- 38. Categorical Features ● Nearly always need some treatment to be suitable for models ● Examples: Platform: [“desktop”, “tablet”, “mobile”] Document_ID or User_ID: [121545, 64845, 121545] ● High cardinality can create very sparse data ● Difficult to impute missing
- 39. One-Hot Encoding (OHE) ● Transform a categorical feature with m possible values into m binary features. ● If the variable cannot be multiple categories at once, then only one bit in the group can be on. ● Sparse format is memory-friendly ● Example: “platform=tablet” can be sparsely encoded as “2:1”
- 40. One-hot encoding with Spark ML One-Hot Encoding (OHE) from pyspark.ml.feature import OneHotEncoder, StringIndexer df = spark.createDataFrame([ (0, "a"), (1, "b"), (2, "c"), (3, "a"), (4, "a"), (5, "c") ], ["id", "category"]) stringIndexer = StringIndexer(inputCol="category", outputCol="categoryIndex") model = stringIndexer.fit(df) indexed = model.transform(df) encoder = OneHotEncoder(inputCol="categoryIndex", outputCol="categoryVec") encoded = encoder.transform(indexed) encoded.show()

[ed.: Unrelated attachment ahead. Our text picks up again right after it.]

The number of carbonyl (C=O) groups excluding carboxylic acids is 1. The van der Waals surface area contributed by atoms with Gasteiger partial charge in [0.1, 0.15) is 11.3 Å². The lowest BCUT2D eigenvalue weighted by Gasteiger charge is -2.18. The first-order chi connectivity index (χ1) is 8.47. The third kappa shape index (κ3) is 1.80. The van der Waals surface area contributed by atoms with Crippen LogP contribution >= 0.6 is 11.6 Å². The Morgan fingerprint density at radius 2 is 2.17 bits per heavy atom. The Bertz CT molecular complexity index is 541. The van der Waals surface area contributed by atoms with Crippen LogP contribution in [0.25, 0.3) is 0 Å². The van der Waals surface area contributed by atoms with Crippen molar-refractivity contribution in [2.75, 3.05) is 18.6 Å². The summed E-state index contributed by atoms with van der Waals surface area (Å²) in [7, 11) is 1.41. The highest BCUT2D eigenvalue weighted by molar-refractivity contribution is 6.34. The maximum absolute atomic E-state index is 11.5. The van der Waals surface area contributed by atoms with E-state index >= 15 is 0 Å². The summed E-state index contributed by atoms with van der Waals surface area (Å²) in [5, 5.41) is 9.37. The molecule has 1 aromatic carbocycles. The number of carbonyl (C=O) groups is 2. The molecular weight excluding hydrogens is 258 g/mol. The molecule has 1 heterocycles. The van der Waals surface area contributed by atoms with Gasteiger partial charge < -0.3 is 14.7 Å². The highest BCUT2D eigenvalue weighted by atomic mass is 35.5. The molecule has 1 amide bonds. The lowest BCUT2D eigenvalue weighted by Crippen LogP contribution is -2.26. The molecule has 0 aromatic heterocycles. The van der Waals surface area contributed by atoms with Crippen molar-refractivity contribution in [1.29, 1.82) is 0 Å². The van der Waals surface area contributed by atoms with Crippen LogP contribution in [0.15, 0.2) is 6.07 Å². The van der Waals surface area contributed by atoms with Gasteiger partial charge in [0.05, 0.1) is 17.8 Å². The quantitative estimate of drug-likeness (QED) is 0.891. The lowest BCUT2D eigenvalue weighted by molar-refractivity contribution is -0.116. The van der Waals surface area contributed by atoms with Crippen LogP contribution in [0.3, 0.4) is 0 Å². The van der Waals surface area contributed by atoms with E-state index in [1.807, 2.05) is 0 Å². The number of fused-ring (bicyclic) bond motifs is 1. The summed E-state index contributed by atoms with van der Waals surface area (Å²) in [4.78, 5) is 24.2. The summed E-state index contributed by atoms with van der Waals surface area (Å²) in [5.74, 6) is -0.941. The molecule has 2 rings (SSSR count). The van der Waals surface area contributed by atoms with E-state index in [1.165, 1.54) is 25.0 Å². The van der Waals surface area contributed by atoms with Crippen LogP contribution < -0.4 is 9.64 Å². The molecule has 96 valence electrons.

- 41. Large Categorical Variables ● Common in applications like targeted advertising and fraud detection ● Example: Some large categorical features from Outbrain Click Prediction competition
- 42. Feature hashing ● Hashes categorical values into vectors with fixed-length. ● Lower sparsity and higher compression compared to OHE ● Deals with new and rare categorical values (eg: new user-agents) ● May introduce collisions 100 hashed columns
- 43. Feature hashing import hashlib def hashstr(s, nr_bins): return int(hashlib.md5(s.encode('utf8')).hexdigest(), 16)%(nr_bins-1)+1 CATEGORICAL_VALUE='ad_id=354424' MAX_BINS=100000 >>> hashstr(CATEGORICAL_VALUE, MAX_BINS) 49389 Feature hashing with pure Python Original category Hashed category import tensorflow as tf ad_id_hashed = tf.contrib.layers.sparse_column_with_hash_bucket('ad_id', hash_bucket_size=250000, dtype=tf.int64, combiner="sum") Feature hashing with TensorFlow